Don't-Miss Business security Stories
The McAfee 2013 Most Dangerous Celebrities report is out. Here's how to avoid becoming a victim.
Businesses are still ignoring the threat posed by out-of-date versions of Java, with barely one in five running the latest version during August, security firm Websense has reported.
Oracle added a feature in Java that lets companies control what specific Java applets are allowed to run on their endpoint computers, which could help them better manage Java security risks.
Critics of the Federal Trade Commission think it needs to back away from its claim of broad authority to seek sanctions against companies for data breaches when it has no clearly defined data security standards.
With all the disclosures about PRISM and decryption by government agencies, we wonder whether the NSA force password management app developers to give up your data.
New reports suggest the NSA is capable of cracking many of the encryption protocols being used today. Here are tools that minimize that risk.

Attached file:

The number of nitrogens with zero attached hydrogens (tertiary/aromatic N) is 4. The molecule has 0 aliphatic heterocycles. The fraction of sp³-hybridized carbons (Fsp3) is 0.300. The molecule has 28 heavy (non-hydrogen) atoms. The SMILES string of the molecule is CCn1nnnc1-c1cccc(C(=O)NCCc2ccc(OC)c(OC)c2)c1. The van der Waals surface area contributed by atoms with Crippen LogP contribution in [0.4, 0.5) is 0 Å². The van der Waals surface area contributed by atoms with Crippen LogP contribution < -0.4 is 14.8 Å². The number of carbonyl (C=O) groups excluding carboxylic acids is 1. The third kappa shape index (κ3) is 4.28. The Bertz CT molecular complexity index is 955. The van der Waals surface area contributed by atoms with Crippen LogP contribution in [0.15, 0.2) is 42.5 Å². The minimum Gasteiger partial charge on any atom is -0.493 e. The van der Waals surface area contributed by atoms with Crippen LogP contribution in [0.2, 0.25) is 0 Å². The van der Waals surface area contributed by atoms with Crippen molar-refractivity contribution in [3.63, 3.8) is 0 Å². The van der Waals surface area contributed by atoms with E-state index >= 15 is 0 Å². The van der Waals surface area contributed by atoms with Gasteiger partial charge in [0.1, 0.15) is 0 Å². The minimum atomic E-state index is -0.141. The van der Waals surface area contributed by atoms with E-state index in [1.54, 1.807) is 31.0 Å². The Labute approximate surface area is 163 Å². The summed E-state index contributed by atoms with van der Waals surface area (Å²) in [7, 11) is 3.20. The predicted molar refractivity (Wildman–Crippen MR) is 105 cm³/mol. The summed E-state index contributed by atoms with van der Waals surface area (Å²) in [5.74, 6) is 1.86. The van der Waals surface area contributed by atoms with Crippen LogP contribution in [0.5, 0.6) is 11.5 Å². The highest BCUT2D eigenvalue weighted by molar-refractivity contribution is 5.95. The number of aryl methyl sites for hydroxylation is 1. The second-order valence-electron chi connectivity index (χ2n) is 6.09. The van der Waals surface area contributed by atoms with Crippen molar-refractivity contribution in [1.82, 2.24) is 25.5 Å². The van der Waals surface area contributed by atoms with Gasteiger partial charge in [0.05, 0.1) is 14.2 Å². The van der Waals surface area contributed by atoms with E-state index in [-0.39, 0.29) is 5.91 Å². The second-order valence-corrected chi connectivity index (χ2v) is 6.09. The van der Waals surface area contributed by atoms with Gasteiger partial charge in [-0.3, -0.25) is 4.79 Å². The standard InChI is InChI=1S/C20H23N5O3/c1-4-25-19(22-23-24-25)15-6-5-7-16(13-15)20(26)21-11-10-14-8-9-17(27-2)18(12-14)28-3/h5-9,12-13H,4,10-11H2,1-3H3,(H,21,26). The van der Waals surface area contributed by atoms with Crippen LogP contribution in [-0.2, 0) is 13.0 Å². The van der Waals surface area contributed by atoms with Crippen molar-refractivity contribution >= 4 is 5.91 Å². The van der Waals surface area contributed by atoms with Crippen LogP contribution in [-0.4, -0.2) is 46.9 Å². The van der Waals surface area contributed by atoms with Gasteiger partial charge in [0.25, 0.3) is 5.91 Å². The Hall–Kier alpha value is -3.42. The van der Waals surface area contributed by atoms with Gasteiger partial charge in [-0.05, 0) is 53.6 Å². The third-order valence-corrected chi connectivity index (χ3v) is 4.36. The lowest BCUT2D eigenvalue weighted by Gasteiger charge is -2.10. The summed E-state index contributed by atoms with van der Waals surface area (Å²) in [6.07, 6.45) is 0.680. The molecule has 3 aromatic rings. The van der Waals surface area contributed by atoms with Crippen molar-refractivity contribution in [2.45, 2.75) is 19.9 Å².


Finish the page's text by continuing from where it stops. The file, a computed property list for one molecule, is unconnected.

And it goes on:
The spike is likely being caused by a botnet, according to one of the original Tor developers.
A host of free security measures are ready to come to your defense.
Lookout wants to build and offer security products for businesses and enterprises. It's getting its chance by bundling its mobile security software onto Samsung's Knox smartphones.
In a study conducted by TNS Global for Halon, an email security service, 30 percent of those surveyed admitted they would open an email, even if they were aware that it contained a virus or was otherwise suspicious.
Just because Microsoft doesn't plan on giving Windows XP patches to the public after April 8, 2014, doesn't mean it's going to stop making those patches; but it will distribute them very selectively.
The Syrian Electronic Army hit multiple targets last week, including Twitter and the New York Times, and it should be a warning to other web businesses that remain at risk
Salesforce.com's Mobile SDK is now compatible with Good's containerization technology.